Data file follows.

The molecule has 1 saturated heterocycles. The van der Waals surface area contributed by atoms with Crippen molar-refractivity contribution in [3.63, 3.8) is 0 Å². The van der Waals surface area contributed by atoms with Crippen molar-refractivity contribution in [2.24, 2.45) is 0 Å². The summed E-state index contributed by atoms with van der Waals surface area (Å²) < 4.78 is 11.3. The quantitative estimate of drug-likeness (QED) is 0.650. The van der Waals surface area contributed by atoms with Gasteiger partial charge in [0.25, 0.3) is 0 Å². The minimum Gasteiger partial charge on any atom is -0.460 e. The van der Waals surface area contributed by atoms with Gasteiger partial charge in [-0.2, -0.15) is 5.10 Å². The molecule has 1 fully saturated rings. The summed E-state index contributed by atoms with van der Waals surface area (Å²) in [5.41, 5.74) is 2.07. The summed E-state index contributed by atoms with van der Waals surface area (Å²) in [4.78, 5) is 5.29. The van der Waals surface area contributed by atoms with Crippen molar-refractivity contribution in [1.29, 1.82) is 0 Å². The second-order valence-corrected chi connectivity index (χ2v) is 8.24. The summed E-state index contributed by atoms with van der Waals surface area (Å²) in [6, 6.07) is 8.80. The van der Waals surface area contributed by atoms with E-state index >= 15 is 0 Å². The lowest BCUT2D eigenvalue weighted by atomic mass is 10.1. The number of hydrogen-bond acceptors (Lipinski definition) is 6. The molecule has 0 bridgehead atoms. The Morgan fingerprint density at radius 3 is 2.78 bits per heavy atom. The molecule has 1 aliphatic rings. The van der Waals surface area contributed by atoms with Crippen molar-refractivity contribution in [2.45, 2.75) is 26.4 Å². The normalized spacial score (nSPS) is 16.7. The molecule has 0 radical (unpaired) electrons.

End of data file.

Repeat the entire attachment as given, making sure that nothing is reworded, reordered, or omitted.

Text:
The molecule has 1 saturated heterocycles. The van der Waals surface area contributed by atoms with Crippen molar-refractivity contribution in [3.63, 3.8) is 0 Å². The van der Waals surface area contributed by atoms with Crippen molar-refractivity contribution in [2.24, 2.45) is 0 Å². The summed E-state index contributed by atoms with van der Waals surface area (Å²) < 4.78 is 11.3. The quantitative estimate of drug-likeness (QED) is 0.650. The van der Waals surface area contributed by atoms with Gasteiger partial charge in [0.25, 0.3) is 0 Å². The minimum Gasteiger partial charge on any atom is -0.460 e. The van der Waals surface area contributed by atoms with Gasteiger partial charge in [-0.2, -0.15) is 5.10 Å². The molecule has 1 fully saturated rings. The summed E-state index contributed by atoms with van der Waals surface area (Å²) in [5.41, 5.74) is 2.07. The summed E-state index contributed by atoms with van der Waals surface area (Å²) in [4.78, 5) is 5.29. The van der Waals surface area contributed by atoms with Crippen molar-refractivity contribution in [1.29, 1.82) is 0 Å². The second-order valence-corrected chi connectivity index (χ2v) is 8.24. The summed E-state index contributed by atoms with van der Waals surface area (Å²) in [6, 6.07) is 8.80. The van der Waals surface area contributed by atoms with E-state index >= 15 is 0 Å². The lowest BCUT2D eigenvalue weighted by atomic mass is 10.1. The number of hydrogen-bond acceptors (Lipinski definition) is 6. The molecule has 0 bridgehead atoms. The Morgan fingerprint density at radius 3 is 2.78 bits per heavy atom. The molecule has 1 aliphatic rings. The van der Waals surface area contributed by atoms with Crippen molar-refractivity contribution in [2.45, 2.75) is 26.4 Å². The normalized spacial score (nSPS) is 16.7. The molecule has 0 radical (unpaired) electrons.